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Nov. 10 — The Labor Department’s new regulations requiring employers to pay overtime unless a salaried employee is paid $47,500 or more annually will take effect Dec. 1 as scheduled, Solicitor of Labor M. Patricia Smith predicted.
A federal district court in Texas currently is considering a lawsuit filed by 21 states seeking a preliminary injunction that would block the DOL’s Fair Labor Standards Act regulation from taking effect. They argue the new salary basis test, which also would index the amount for inflation every three years, exceeds the department’s legal authority.
But Smith said the states’ arguments lack merit because the FLSA grants the Labor Department broad authority to set the contours of the act’s “white collar” exemption.
The department since 1940 has included both a salary test and a “duties test” to decide if a salaried worker should be considered an exempt employee or one entitled to overtime pay, she said.
The states argue that the DOL also should have engaged in separate rulemaking on its plan to index the salary basis amount and raise it every three years as warranted by inflation.
State employers and other interested groups had plenty of opportunity to comment on the DOL’s indexing plan during a rulemaking process on the entire proposal that stretched over two years and yielded about 270,000 public comments, Smith said.
The department carefully considered every aspect of its new white-collar exemption rule and issued more than 30 supplementary guidance documents in response to specific concerns raised by employers, she said.
There’s no reason for a court to halt implementation of a rule the Labor Department already delayed for about six months to give employers time to prepare and comply, Smith said.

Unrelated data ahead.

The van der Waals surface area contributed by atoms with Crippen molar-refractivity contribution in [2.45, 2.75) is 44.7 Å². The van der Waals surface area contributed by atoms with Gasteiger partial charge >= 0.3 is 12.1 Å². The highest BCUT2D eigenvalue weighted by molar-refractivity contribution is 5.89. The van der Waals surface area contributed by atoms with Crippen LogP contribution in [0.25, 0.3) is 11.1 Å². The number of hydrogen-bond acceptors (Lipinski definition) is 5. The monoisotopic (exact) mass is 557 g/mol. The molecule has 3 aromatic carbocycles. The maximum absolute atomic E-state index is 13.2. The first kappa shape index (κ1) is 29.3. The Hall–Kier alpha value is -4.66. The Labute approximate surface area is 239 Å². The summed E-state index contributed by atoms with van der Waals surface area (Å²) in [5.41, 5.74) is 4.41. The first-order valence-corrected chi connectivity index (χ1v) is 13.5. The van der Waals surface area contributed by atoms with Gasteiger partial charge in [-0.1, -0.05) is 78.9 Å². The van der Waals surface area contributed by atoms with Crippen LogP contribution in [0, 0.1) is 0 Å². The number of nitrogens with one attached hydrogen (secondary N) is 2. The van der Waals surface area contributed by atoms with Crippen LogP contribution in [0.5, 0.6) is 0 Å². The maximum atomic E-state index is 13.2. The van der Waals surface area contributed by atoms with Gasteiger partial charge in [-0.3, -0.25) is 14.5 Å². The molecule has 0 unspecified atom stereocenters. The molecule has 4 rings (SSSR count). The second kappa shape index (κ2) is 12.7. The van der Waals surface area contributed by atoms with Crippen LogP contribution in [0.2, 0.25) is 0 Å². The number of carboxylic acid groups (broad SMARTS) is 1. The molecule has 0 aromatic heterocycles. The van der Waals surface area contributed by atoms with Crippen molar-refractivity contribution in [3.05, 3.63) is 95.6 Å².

It also would be odd for the court now temporarily to halt the DOL rule based on the indexing provision, which won’t kick in until 2020, Smith said.
The salary basis hasn’t been raised since 2004 and before that, it had remained the same amount since the 1970s, she said. Its current amount is about $23,660 a year.
The estimated additional 4.2 million workers who will receive overtime pay under the new test “have been waiting for their raises for a long period of time,” Smith said.
Smith, who has been the Labor Department’s solicitor since 2010, made her remarks at the American Bar Association’s Section of Labor and Employment Law’s annual meeting in Chicago.
The DOL overtime rule’s future is uncertain given that President-elect Donald Trump takes office in January backed by a Republican-majority Congress.
Trump on the campaign trail didn’t explicitly discuss the new overtime rule, but his economic advisers derided as job-killers most federal regulations that affect business.
A Trump administration could try to overturn the new salary basis test through another Labor Department regulation, but that rulemaking process would take at least two years at its speediest, Smith said.
By that time, employers would have made the changes necessary to comply and perhaps discovered it’s not that onerous or lost their appetite to fight the new rule, she said.
Alternatively, Congress could act to delay or overturn the regulation, but that route also has obstacles, Smith said.
There are pending bills to delay the rule’s implementation, but President Barack Obama has pledged to veto any that reach his desk before Jan. 20.
A bill to delay or rescind the rule passed during the Trump administration probably would be signed by Trump.
But in that scenario, the DOL rule would have taken effect, employers would have taken steps to comply and the new system would have been in place “for awhile” before congressional action was completed, Smith said.
Employers don’t deny the current salary basis of $23,660 is outdated and probably should be revised, said Chris Wilkinson, a management lawyer and partner with Orrick Herrington & Sutcliffe in Washington.
But business estimates $1.6 billion in new total costs from the DOL’s implementation of a rule that doubles the salary test, Wilkinson said at the ABA conference.
Instead, employers believe the salary basis changes should be phased in in steps over a number of years, said Wilkinson, a former Labor Department lawyer during the Obama administration.
Wilkinson “just made the case” for indexing and not allowing the amount to go unchanged for decades at a time, Smith replied.
Trump’s campaign didn’t make overturning the new overtime rule a “high priority,” although he did mention a possible “carve out” for small business, Wilkinson said.
Congressional Republicans “emboldened by the election” might want to take some action against the new rule, he said.
But repealing and replacing the Affordable Care Act, for example, probably is a higher priority for Republicans in Congress once Trump is in the White House, Wilkinson said.
To contact the reporter on this story: Kevin McGowan in Chicago at email@example.com
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